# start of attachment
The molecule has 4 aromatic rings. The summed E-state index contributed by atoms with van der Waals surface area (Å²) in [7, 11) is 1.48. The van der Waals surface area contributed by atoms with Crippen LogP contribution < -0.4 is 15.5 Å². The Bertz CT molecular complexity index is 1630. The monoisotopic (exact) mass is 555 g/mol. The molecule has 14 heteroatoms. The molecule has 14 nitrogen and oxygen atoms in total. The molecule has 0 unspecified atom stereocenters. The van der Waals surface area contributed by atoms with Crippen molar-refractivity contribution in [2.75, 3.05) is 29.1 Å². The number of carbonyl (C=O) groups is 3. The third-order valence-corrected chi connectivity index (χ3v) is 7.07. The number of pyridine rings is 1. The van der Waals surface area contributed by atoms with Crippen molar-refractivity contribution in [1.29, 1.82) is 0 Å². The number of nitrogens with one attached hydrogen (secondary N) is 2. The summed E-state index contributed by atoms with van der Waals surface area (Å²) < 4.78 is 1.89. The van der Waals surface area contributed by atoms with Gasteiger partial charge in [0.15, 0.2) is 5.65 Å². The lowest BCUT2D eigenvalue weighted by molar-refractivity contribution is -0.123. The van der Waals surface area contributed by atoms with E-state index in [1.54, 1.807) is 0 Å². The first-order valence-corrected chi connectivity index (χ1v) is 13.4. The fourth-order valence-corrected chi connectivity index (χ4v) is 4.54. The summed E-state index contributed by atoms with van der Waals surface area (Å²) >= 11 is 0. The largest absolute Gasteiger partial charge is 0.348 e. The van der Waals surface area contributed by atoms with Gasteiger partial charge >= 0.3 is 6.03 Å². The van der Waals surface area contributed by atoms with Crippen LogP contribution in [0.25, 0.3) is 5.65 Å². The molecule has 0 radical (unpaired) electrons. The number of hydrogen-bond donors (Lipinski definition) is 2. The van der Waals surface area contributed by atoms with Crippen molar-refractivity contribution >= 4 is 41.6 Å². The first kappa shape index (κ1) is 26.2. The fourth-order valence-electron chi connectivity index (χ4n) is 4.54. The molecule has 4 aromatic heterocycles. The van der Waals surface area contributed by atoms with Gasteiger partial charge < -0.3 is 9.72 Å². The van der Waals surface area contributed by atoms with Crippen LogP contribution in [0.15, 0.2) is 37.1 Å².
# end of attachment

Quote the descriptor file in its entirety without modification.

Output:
The molecule has 4 aromatic rings. The summed E-state index contributed by atoms with van der Waals surface area (Å²) in [7, 11) is 1.48. The van der Waals surface area contributed by atoms with Crippen LogP contribution < -0.4 is 15.5 Å². The Bertz CT molecular complexity index is 1630. The monoisotopic (exact) mass is 555 g/mol. The molecule has 14 heteroatoms. The molecule has 14 nitrogen and oxygen atoms in total. The molecule has 0 unspecified atom stereocenters. The van der Waals surface area contributed by atoms with Crippen molar-refractivity contribution in [2.75, 3.05) is 29.1 Å². The number of carbonyl (C=O) groups is 3. The third-order valence-corrected chi connectivity index (χ3v) is 7.07. The number of pyridine rings is 1. The van der Waals surface area contributed by atoms with Crippen molar-refractivity contribution in [1.29, 1.82) is 0 Å². The number of nitrogens with one attached hydrogen (secondary N) is 2. The summed E-state index contributed by atoms with van der Waals surface area (Å²) < 4.78 is 1.89. The van der Waals surface area contributed by atoms with Gasteiger partial charge in [0.15, 0.2) is 5.65 Å². The lowest BCUT2D eigenvalue weighted by molar-refractivity contribution is -0.123. The van der Waals surface area contributed by atoms with E-state index in [1.54, 1.807) is 0 Å². The first-order valence-corrected chi connectivity index (χ1v) is 13.4. The fourth-order valence-corrected chi connectivity index (χ4v) is 4.54. The summed E-state index contributed by atoms with van der Waals surface area (Å²) >= 11 is 0. The largest absolute Gasteiger partial charge is 0.348 e. The van der Waals surface area contributed by atoms with Gasteiger partial charge >= 0.3 is 6.03 Å². The van der Waals surface area contributed by atoms with Crippen LogP contribution in [0.25, 0.3) is 5.65 Å². The molecule has 0 radical (unpaired) electrons. The number of hydrogen-bond donors (Lipinski definition) is 2. The van der Waals surface area contributed by atoms with Crippen molar-refractivity contribution >= 4 is 41.6 Å². The first kappa shape index (κ1) is 26.2. The fourth-order valence-electron chi connectivity index (χ4n) is 4.54. The molecule has 4 aromatic heterocycles. The van der Waals surface area contributed by atoms with Gasteiger partial charge < -0.3 is 9.72 Å². The van der Waals surface area contributed by atoms with Crippen LogP contribution in [0.15, 0.2) is 37.1 Å².